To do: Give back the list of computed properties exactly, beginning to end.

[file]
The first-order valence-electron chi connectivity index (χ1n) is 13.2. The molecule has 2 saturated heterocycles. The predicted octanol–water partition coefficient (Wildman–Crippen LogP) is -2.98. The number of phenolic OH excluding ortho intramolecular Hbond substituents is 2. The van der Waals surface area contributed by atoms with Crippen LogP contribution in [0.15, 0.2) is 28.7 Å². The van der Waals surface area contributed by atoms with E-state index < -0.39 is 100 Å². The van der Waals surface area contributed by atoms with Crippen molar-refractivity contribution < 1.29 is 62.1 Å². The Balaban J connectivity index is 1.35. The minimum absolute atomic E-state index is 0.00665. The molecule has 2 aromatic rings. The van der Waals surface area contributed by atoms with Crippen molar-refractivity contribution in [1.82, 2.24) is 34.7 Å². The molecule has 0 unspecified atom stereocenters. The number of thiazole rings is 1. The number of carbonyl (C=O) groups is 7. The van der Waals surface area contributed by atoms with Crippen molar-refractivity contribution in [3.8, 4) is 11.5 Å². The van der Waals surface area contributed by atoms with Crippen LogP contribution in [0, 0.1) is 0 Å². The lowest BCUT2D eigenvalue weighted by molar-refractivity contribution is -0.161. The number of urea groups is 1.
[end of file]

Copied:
The first-order valence-electron chi connectivity index (χ1n) is 13.2. The molecule has 2 saturated heterocycles. The predicted octanol–water partition coefficient (Wildman–Crippen LogP) is -2.98. The number of phenolic OH excluding ortho intramolecular Hbond substituents is 2. The van der Waals surface area contributed by atoms with Crippen LogP contribution in [0.15, 0.2) is 28.7 Å². The van der Waals surface area contributed by atoms with E-state index < -0.39 is 100 Å². The van der Waals surface area contributed by atoms with Crippen molar-refractivity contribution < 1.29 is 62.1 Å². The Balaban J connectivity index is 1.35. The minimum absolute atomic E-state index is 0.00665. The molecule has 2 aromatic rings. The van der Waals surface area contributed by atoms with Crippen molar-refractivity contribution in [1.82, 2.24) is 34.7 Å². The molecule has 0 unspecified atom stereocenters. The number of thiazole rings is 1. The number of carbonyl (C=O) groups is 7. The van der Waals surface area contributed by atoms with Crippen molar-refractivity contribution in [3.8, 4) is 11.5 Å². The van der Waals surface area contributed by atoms with Crippen LogP contribution in [0, 0.1) is 0 Å². The lowest BCUT2D eigenvalue weighted by molar-refractivity contribution is -0.161. The number of urea groups is 1.